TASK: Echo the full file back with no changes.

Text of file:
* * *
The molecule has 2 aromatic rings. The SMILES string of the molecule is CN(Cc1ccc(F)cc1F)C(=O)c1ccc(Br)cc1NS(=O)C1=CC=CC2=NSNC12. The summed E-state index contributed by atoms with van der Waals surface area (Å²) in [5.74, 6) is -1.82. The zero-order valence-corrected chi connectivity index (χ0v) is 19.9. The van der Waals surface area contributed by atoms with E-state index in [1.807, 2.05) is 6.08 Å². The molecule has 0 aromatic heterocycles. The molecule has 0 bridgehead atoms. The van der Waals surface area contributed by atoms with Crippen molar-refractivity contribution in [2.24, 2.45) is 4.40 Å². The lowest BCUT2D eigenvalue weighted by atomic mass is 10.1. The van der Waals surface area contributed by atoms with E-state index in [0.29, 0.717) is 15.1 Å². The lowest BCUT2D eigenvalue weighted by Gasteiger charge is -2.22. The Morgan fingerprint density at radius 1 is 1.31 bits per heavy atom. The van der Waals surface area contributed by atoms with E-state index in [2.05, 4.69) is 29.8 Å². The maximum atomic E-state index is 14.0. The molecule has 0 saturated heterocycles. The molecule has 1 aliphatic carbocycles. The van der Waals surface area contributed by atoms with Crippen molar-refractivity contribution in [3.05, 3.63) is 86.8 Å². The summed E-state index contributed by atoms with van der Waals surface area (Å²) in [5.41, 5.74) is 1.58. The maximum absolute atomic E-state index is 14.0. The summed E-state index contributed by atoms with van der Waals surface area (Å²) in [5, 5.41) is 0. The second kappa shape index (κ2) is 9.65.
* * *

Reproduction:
The molecule has 2 aromatic rings. The SMILES string of the molecule is CN(Cc1ccc(F)cc1F)C(=O)c1ccc(Br)cc1NS(=O)C1=CC=CC2=NSNC12. The summed E-state index contributed by atoms with van der Waals surface area (Å²) in [5.74, 6) is -1.82. The zero-order valence-corrected chi connectivity index (χ0v) is 19.9. The van der Waals surface area contributed by atoms with E-state index in [1.807, 2.05) is 6.08 Å². The molecule has 0 aromatic heterocycles. The molecule has 0 bridgehead atoms. The van der Waals surface area contributed by atoms with Crippen molar-refractivity contribution in [2.24, 2.45) is 4.40 Å². The lowest BCUT2D eigenvalue weighted by atomic mass is 10.1. The van der Waals surface area contributed by atoms with E-state index in [0.29, 0.717) is 15.1 Å². The lowest BCUT2D eigenvalue weighted by Gasteiger charge is -2.22. The Morgan fingerprint density at radius 1 is 1.31 bits per heavy atom. The van der Waals surface area contributed by atoms with E-state index in [2.05, 4.69) is 29.8 Å². The maximum atomic E-state index is 14.0. The molecule has 0 saturated heterocycles. The molecule has 1 aliphatic carbocycles. The van der Waals surface area contributed by atoms with Crippen molar-refractivity contribution in [3.05, 3.63) is 86.8 Å². The summed E-state index contributed by atoms with van der Waals surface area (Å²) in [5.41, 5.74) is 1.58. The maximum absolute atomic E-state index is 14.0. The summed E-state index contributed by atoms with van der Waals surface area (Å²) in [5, 5.41) is 0. The second kappa shape index (κ2) is 9.65.